It is incorrect to put quotes around "God is dead and we killed him" and attribute it to Friedrich Nietzsche. I opined on this atPrevious post of "Nietzsche got a bad rap"
But, I know everyone does it. Every chance I get I try to set the record straight.
God is a thought who makes crooked all that is straight.
Is man one of God's blunders? Or is God one of man's blunders?
Once spirit was God, then it became man, and now it is even becoming mob.
By turning our gazes away from the world, inward to something called the individual rather than outward to creation, Milbank charges, modernity brought not enlightenment, but the darkness named by Nietzsche. “What is the modern?" D. Stephen Long paraphrased the German philosopher
: “God is dead, and we killed him. No up or down, left or right. We’re just here on a little blue ball floating in space—beyond good and evil." http://www.killingthebuddha.com/dogma/gods_own2.htm
In today's day in age, the masses have forgotten the True God, instead they
worship materialism, self, or nature. Nietzche said that "God is dead and
we killed Him," in reference to God no longer being the center of the
~found on the Internet
the following is found athttp://atheism.about.com/library/weekly/aa042600a.htm
Have you heard of that madman
who lit a lantern in the bright morning hours, ran to the market place, and cried incessantly, "I seek God! I seek God!" As many of those who do not believe in God were standing around just then, he provoked much laughter...Whither is God," he cried. "I shall tell you. We have killed him - you and I. All of us are murderers.... God is dead. God remains dead. And we have killed him...
~Friedrich Nietzsche. The Gay Science (1882), section 126
The first thing to be clear about here is what should be an obvious fact: Nietzsche did not say "God is dead." Just like Shakespeare did not say "To be, or not to be," but instead merely put them in the mouth of Hamlet, a character he created.
Yes, Nietzsche certainly wrote the words "God is dead," but he also just as certainly put them in the mouth of a character - a madman, no less. Readers must always be careful about distinguishing between what an author thinks and what characters are made to say.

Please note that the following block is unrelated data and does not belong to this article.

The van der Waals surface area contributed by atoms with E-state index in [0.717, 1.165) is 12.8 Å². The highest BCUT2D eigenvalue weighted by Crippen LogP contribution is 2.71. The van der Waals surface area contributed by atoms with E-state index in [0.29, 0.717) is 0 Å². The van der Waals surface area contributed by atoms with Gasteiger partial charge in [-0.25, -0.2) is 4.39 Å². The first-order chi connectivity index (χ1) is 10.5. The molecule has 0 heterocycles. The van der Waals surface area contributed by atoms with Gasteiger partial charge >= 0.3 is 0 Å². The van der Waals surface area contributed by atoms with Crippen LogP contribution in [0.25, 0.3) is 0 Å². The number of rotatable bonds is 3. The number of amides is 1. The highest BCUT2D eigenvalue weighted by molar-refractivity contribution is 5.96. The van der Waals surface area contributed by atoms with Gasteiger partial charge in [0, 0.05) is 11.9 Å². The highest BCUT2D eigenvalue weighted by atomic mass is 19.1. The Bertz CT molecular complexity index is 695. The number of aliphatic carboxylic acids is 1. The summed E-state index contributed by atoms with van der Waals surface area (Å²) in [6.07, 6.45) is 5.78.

Unfortunately, many people aren't so careful, and thus it has become part of popular culture to think that Nietzsche said "God is dead." It has even become the butt of jokes, with some people imagining themselves clever by putting into the mouth of their god the words "Nietzsche is dead."
But what does Nietzsche's madman really mean? He can't merely mean to say that there are atheists in the world - that's nothing new. He can't mean to say that God has literally died because that wouldn't make any sense. If God were really dead, then God must have been alive at one point - but if the God of orthodox European Christianity were alive then it would be eternal and could never die.
So apparently, this madman can't be talking about the literal God believed in by so many theists. Instead, he's talking about what this god represented for European culture, the shared cultural belief in God which had once been its defining and uniting characteristic.
Europe Without God
1887, in the second edition of The Gay Science, Nietzsche added Book Five to the original, which begins with Section 343 and the statement: "The greatest recent eventóthat God is dead, that the belief in the Christian God has become unbelievable..."
As translator and eminent Nietzsche scholar Walter Kaufmann points out: "This clause is clearly offered as an explanation of 'God is dead.'" In The Antichrist (1888), Nietzsche is more specific:
The Christian conception of God... is one of the most corrupt conceptions of God arrived at on earth..." And, when he was already close to insanity, he called himself "the Anti-Christ.
We may now pause here and think. Nietzsche obviously means that the Christian notion of God is dead, that this notion has become unbelievable. At the time of Nietzsche's writing in the latter half of the nineteenth century, this shared belief was waning. Science, art, and politics were all moving beyond the religiosity of the past.
Why had most intellectuals and writers in Europe abandoned traditional Christianity by the end of the nineteenth century? Was it a result of industrial and scientific progress? Was it Charles Darwin and his insightful writing on evolution? As A.N. Wilson writes in his book *God's Funeral, the sources of this skepticism and disbelief were many and varied.
Where God had once stood alone - at the center of knowledge, meaning and life - a cacophony of voices was now being heard and God was being pushed aside. For many, particularly those who might be counted among the cultural and intellectual elite, God was gone entirely.
And far from replacing God, that cacophony of voices merely created a void. They did not unite and they did not offer the same certainty and solace that God once managed to provide. This created not simply a crisis of faith, but also a crisis of culture. As science and philosophy and politics treated God as irrelevant, humanity once again became the measure of all things - but no one seemed prepared to accept the value of that sort of standard.
Of course, it is perhaps better that God die rather than hang around unwanted like some Deus Emeritus - a doddering figure who has outlived its usefulness but refuses to accept a changed reality. Some residual authority might cling to it for a time, but its status as a supernatural has-been would be unalterable. No, it is better to put it out of its - and our - misery and get rid of it before it becomes too pathetic.